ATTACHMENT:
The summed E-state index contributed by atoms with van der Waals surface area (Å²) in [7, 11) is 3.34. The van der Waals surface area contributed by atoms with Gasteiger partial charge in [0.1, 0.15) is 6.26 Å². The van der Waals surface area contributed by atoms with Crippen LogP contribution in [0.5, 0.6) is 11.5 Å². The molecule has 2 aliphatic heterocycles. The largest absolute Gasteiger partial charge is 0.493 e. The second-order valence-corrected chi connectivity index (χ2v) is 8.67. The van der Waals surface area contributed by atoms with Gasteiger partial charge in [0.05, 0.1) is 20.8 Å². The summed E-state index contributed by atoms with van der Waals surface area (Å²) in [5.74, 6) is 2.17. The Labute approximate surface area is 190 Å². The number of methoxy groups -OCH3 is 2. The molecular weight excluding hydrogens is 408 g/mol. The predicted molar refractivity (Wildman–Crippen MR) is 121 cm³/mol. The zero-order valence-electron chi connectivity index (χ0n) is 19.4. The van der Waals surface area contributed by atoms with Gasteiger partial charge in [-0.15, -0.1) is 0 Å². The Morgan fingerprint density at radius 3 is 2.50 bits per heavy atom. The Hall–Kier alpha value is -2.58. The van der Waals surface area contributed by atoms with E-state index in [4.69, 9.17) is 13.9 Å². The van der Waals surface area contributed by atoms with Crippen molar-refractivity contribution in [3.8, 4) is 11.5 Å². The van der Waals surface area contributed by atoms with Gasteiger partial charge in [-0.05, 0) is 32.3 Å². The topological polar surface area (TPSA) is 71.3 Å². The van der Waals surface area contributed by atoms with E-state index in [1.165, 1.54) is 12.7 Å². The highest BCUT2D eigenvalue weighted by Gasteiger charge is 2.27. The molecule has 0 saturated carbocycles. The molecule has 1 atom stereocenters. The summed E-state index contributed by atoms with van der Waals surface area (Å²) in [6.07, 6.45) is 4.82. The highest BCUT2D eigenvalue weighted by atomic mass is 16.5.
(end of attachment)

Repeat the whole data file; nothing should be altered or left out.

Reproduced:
The summed E-state index contributed by atoms with van der Waals surface area (Å²) in [7, 11) is 3.34. The van der Waals surface area contributed by atoms with Gasteiger partial charge in [0.1, 0.15) is 6.26 Å². The van der Waals surface area contributed by atoms with Crippen LogP contribution in [0.5, 0.6) is 11.5 Å². The molecule has 2 aliphatic heterocycles. The largest absolute Gasteiger partial charge is 0.493 e. The second-order valence-corrected chi connectivity index (χ2v) is 8.67. The van der Waals surface area contributed by atoms with Gasteiger partial charge in [0.05, 0.1) is 20.8 Å². The summed E-state index contributed by atoms with van der Waals surface area (Å²) in [5.74, 6) is 2.17. The Labute approximate surface area is 190 Å². The number of methoxy groups -OCH3 is 2. The molecular weight excluding hydrogens is 408 g/mol. The predicted molar refractivity (Wildman–Crippen MR) is 121 cm³/mol. The zero-order valence-electron chi connectivity index (χ0n) is 19.4. The van der Waals surface area contributed by atoms with Gasteiger partial charge in [-0.15, -0.1) is 0 Å². The Morgan fingerprint density at radius 3 is 2.50 bits per heavy atom. The Hall–Kier alpha value is -2.58. The van der Waals surface area contributed by atoms with E-state index in [4.69, 9.17) is 13.9 Å². The van der Waals surface area contributed by atoms with Crippen molar-refractivity contribution in [3.8, 4) is 11.5 Å². The van der Waals surface area contributed by atoms with Gasteiger partial charge in [-0.05, 0) is 32.3 Å². The topological polar surface area (TPSA) is 71.3 Å². The van der Waals surface area contributed by atoms with E-state index in [1.165, 1.54) is 12.7 Å². The highest BCUT2D eigenvalue weighted by Gasteiger charge is 2.27. The molecule has 0 saturated carbocycles. The molecule has 1 atom stereocenters. The summed E-state index contributed by atoms with van der Waals surface area (Å²) in [6.07, 6.45) is 4.82. The highest BCUT2D eigenvalue weighted by atomic mass is 16.5.